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Security forces open fire on protesters in Yemen, sources say

By the CNN Wire Staff
Yemeni soldiers face anti-government protesters in Taiz, south of the capital Sanaa, on April 27.
Yemeni soldiers face anti-government protesters in Taiz, south of the capital Sanaa, on April 27.
  • Medical sources say that at least 13 people have died
  • Anti-government protesters were attacked by security forces, the sources say
  • The violence comes despite a tentative agreement
  • Yemen

(CNN) -- Thirteen anti-government protesters were killed and more than 100 were injured Wednesday in Sanaa, Yemen, after they were attacked by security forces, two medical sources told CNN.

"We don't have enough medicine to treat the over 100 shot by the government. We call on the international community to give us medicine to save those the government shot from dying," said a senior medical staff member at Sanaa's Change Square.

The reported attacks represent one of the deadliest days in the weeks-long protests that have pitted demonstrators against President Ali Abdullah Saleh.

"The language of bullets and killing is what this regime wants to spread. It's a massacre against humanity and human rights. Eleven have been killed and the number is expected to rise," the medical staff member said.

Two protesters were killed Monday.

Over the weekend, the protests spread across 14 provinces, despite Yemeni officials saying that Saleh had accepted a deal brokered by the Gulf Cooperation Council (GCC) under which he would step down.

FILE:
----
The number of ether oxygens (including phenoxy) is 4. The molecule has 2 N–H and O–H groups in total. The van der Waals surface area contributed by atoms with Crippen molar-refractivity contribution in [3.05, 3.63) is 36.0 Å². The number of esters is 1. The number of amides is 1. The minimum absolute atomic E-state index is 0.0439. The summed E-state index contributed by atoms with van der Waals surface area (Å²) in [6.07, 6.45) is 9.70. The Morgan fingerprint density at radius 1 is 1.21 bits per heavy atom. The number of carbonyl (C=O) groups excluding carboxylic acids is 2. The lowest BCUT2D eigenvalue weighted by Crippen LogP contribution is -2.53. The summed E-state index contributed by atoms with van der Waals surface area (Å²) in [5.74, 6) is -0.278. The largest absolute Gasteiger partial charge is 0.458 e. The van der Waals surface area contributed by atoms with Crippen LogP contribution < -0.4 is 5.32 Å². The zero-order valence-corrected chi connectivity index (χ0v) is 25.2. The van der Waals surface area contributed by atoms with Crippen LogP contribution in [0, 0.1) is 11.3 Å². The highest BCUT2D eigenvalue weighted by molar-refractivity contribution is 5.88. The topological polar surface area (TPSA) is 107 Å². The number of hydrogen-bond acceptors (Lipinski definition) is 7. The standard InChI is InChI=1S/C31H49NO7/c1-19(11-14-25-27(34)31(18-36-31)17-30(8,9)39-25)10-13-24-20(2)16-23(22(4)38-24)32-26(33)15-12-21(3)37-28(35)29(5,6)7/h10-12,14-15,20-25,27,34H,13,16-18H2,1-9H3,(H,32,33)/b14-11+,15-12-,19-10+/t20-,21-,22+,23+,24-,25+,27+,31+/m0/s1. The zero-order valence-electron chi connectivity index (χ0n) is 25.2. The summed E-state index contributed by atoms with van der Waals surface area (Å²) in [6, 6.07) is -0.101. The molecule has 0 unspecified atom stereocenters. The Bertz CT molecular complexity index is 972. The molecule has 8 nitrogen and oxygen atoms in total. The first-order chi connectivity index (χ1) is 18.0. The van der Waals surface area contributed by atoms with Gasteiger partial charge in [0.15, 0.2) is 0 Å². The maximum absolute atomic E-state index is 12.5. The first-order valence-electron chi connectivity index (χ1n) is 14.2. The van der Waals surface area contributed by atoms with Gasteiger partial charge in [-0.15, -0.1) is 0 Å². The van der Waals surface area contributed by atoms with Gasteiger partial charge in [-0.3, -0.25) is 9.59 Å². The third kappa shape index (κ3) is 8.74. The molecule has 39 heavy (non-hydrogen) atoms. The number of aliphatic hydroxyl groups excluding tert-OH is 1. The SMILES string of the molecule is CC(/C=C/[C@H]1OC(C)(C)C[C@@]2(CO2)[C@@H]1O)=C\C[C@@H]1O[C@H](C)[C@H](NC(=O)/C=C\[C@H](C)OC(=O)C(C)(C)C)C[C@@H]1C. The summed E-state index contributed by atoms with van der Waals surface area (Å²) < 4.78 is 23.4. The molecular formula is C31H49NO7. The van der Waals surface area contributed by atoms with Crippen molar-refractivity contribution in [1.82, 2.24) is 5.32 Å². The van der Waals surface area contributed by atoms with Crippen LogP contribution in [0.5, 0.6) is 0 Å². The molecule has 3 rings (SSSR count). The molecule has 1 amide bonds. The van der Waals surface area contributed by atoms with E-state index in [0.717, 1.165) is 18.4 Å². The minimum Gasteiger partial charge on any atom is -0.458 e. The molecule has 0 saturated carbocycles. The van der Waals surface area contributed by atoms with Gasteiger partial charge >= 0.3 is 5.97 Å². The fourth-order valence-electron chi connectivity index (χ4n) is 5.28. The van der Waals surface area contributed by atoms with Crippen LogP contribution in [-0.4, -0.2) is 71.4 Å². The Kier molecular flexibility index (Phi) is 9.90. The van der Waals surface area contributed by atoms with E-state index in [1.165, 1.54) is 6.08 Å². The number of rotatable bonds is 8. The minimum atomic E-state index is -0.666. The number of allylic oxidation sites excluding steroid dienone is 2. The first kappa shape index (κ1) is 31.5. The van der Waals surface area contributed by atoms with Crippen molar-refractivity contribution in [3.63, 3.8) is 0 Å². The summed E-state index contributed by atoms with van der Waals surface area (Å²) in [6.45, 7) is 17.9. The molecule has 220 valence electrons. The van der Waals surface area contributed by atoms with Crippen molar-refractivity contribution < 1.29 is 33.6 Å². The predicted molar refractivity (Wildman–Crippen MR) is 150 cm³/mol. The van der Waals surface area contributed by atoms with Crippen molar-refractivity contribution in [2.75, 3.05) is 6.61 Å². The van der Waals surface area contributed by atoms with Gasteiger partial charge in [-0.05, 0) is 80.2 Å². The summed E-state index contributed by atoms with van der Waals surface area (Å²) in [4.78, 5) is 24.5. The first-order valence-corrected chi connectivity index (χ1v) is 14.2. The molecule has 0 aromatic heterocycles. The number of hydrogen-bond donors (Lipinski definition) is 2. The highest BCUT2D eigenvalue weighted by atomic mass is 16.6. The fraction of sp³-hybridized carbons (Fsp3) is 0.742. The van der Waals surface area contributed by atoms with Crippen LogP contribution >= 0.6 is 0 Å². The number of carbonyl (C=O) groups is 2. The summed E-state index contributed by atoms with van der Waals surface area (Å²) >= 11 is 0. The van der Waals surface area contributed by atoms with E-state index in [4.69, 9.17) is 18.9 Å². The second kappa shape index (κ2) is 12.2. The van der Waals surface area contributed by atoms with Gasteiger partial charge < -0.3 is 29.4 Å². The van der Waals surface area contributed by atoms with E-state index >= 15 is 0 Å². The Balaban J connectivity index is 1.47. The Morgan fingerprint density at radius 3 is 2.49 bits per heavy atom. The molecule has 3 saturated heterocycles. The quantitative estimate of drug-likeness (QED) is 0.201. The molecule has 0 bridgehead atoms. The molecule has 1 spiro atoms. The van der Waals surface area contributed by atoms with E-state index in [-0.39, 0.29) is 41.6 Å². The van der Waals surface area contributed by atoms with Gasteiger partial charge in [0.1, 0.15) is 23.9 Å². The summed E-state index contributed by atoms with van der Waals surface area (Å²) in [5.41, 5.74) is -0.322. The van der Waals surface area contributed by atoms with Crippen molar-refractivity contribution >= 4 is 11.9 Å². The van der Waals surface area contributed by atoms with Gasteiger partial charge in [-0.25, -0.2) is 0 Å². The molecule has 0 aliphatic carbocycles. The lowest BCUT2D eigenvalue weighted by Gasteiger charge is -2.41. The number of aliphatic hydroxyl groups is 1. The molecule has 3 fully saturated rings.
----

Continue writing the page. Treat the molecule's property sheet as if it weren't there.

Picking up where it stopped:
Both Saleh and the Yemeni opposition have agreed to the deal in principle. But Saleh has yet to sign the agreement, which stipulates he leave office within 30 days and provides complete immunity for him and those who served in his regime, said a senior Foreign Ministry official, who requested anonymity because he is not authorized to speak to the media.

The agreement also calls for a unity government to be formed within seven days.

The GCC -- a bloc of six oil-producing Gulf nations -- has been working to ease tensions between Saleh and an increasingly restive opposition.

Violent anti-government demonstrations have erupted for many weeks across Yemen.

Saleh has been in power since 1978 and has served as a staunch U.S. ally in the fight against al Qaeda in the Arabian Peninsula.

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